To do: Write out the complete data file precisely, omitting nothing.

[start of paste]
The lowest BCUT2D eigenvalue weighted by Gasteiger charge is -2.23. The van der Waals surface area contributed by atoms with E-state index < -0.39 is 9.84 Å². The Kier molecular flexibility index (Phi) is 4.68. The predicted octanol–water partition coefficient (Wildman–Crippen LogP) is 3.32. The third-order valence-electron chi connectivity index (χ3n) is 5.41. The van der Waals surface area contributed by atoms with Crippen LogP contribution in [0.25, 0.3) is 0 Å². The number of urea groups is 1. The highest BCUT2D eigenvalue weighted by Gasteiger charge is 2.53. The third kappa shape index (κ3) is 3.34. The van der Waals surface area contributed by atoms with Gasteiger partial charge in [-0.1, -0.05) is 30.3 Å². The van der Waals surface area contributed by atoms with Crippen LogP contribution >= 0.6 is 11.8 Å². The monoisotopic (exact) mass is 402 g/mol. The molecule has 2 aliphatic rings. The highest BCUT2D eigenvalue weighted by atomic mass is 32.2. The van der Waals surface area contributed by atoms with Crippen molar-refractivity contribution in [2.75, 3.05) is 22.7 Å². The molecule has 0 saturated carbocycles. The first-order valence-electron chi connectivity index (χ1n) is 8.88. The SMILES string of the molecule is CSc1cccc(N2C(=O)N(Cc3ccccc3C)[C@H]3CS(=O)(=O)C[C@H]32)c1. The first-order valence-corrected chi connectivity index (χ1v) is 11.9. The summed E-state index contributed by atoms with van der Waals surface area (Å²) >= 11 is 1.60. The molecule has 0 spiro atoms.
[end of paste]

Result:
The lowest BCUT2D eigenvalue weighted by Gasteiger charge is -2.23. The van der Waals surface area contributed by atoms with E-state index < -0.39 is 9.84 Å². The Kier molecular flexibility index (Phi) is 4.68. The predicted octanol–water partition coefficient (Wildman–Crippen LogP) is 3.32. The third-order valence-electron chi connectivity index (χ3n) is 5.41. The van der Waals surface area contributed by atoms with Crippen LogP contribution in [0.25, 0.3) is 0 Å². The number of urea groups is 1. The highest BCUT2D eigenvalue weighted by Gasteiger charge is 2.53. The third kappa shape index (κ3) is 3.34. The van der Waals surface area contributed by atoms with Gasteiger partial charge in [-0.1, -0.05) is 30.3 Å². The van der Waals surface area contributed by atoms with Crippen LogP contribution >= 0.6 is 11.8 Å². The monoisotopic (exact) mass is 402 g/mol. The molecule has 2 aliphatic rings. The highest BCUT2D eigenvalue weighted by atomic mass is 32.2. The van der Waals surface area contributed by atoms with Crippen molar-refractivity contribution in [2.75, 3.05) is 22.7 Å². The molecule has 0 saturated carbocycles. The first-order valence-electron chi connectivity index (χ1n) is 8.88. The SMILES string of the molecule is CSc1cccc(N2C(=O)N(Cc3ccccc3C)[C@H]3CS(=O)(=O)C[C@H]32)c1. The first-order valence-corrected chi connectivity index (χ1v) is 11.9. The summed E-state index contributed by atoms with van der Waals surface area (Å²) >= 11 is 1.60. The molecule has 0 spiro atoms.